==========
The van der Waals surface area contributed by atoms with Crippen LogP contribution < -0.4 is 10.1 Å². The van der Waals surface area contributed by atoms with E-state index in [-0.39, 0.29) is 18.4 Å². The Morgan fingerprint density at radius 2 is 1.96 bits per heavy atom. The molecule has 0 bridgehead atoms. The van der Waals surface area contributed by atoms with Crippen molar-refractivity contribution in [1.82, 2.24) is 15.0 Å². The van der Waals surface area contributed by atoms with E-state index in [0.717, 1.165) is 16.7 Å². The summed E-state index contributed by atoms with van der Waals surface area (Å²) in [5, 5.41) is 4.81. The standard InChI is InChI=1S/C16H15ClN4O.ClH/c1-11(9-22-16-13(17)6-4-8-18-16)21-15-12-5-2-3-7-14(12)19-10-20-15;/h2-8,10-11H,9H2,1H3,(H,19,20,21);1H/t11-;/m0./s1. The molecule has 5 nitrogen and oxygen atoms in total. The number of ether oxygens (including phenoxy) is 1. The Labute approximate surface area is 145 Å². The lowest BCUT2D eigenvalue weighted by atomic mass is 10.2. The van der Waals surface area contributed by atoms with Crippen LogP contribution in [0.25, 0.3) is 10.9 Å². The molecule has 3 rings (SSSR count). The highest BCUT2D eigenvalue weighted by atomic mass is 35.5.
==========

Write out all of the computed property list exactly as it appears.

The van der Waals surface area contributed by atoms with Crippen LogP contribution < -0.4 is 10.1 Å². The van der Waals surface area contributed by atoms with E-state index in [-0.39, 0.29) is 18.4 Å². The Morgan fingerprint density at radius 2 is 1.96 bits per heavy atom. The molecule has 0 bridgehead atoms. The van der Waals surface area contributed by atoms with Crippen molar-refractivity contribution in [1.82, 2.24) is 15.0 Å². The van der Waals surface area contributed by atoms with E-state index in [0.717, 1.165) is 16.7 Å². The summed E-state index contributed by atoms with van der Waals surface area (Å²) in [5, 5.41) is 4.81. The standard InChI is InChI=1S/C16H15ClN4O.ClH/c1-11(9-22-16-13(17)6-4-8-18-16)21-15-12-5-2-3-7-14(12)19-10-20-15;/h2-8,10-11H,9H2,1H3,(H,19,20,21);1H/t11-;/m0./s1. The molecule has 5 nitrogen and oxygen atoms in total. The number of ether oxygens (including phenoxy) is 1. The Labute approximate surface area is 145 Å². The lowest BCUT2D eigenvalue weighted by atomic mass is 10.2. The van der Waals surface area contributed by atoms with Crippen LogP contribution in [0.25, 0.3) is 10.9 Å². The molecule has 3 rings (SSSR count). The highest BCUT2D eigenvalue weighted by atomic mass is 35.5.